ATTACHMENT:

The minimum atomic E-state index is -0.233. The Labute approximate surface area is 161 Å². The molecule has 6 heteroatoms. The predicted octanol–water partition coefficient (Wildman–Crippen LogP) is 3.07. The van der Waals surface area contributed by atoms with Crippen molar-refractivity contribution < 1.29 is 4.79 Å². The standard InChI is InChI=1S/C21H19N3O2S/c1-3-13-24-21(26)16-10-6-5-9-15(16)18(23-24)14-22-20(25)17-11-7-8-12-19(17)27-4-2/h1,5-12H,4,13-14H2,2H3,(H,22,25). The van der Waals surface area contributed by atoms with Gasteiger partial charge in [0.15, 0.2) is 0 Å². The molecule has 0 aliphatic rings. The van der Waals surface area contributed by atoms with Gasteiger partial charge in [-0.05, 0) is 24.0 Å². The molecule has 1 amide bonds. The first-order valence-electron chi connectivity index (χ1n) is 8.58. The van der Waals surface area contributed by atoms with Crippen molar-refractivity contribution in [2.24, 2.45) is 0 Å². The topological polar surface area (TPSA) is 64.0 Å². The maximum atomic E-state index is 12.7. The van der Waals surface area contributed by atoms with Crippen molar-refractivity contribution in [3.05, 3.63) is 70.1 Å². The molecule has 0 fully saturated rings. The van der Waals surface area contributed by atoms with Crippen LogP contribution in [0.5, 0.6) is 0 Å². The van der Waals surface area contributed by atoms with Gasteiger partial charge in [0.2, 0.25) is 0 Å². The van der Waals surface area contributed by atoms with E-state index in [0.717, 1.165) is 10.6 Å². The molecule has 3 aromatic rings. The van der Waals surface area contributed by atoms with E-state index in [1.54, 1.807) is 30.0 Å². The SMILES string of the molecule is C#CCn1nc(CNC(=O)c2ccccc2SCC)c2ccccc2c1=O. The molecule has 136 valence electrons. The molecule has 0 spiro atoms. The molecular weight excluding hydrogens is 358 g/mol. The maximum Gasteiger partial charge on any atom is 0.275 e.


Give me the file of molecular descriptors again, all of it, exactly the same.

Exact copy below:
The minimum atomic E-state index is -0.233. The Labute approximate surface area is 161 Å². The molecule has 6 heteroatoms. The predicted octanol–water partition coefficient (Wildman–Crippen LogP) is 3.07. The van der Waals surface area contributed by atoms with Crippen molar-refractivity contribution < 1.29 is 4.79 Å². The standard InChI is InChI=1S/C21H19N3O2S/c1-3-13-24-21(26)16-10-6-5-9-15(16)18(23-24)14-22-20(25)17-11-7-8-12-19(17)27-4-2/h1,5-12H,4,13-14H2,2H3,(H,22,25). The van der Waals surface area contributed by atoms with Gasteiger partial charge in [0.15, 0.2) is 0 Å². The molecule has 0 aliphatic rings. The van der Waals surface area contributed by atoms with Gasteiger partial charge in [-0.05, 0) is 24.0 Å². The molecule has 1 amide bonds. The first-order valence-electron chi connectivity index (χ1n) is 8.58. The van der Waals surface area contributed by atoms with Crippen molar-refractivity contribution in [2.24, 2.45) is 0 Å². The topological polar surface area (TPSA) is 64.0 Å². The maximum atomic E-state index is 12.7. The van der Waals surface area contributed by atoms with Crippen molar-refractivity contribution in [3.05, 3.63) is 70.1 Å². The molecule has 0 fully saturated rings. The van der Waals surface area contributed by atoms with Crippen LogP contribution in [0.5, 0.6) is 0 Å². The van der Waals surface area contributed by atoms with Gasteiger partial charge in [0.2, 0.25) is 0 Å². The van der Waals surface area contributed by atoms with E-state index in [0.717, 1.165) is 10.6 Å². The molecule has 3 aromatic rings. The van der Waals surface area contributed by atoms with E-state index in [1.54, 1.807) is 30.0 Å². The SMILES string of the molecule is C#CCn1nc(CNC(=O)c2ccccc2SCC)c2ccccc2c1=O. The molecule has 136 valence electrons. The molecule has 0 spiro atoms. The molecular weight excluding hydrogens is 358 g/mol. The maximum Gasteiger partial charge on any atom is 0.275 e.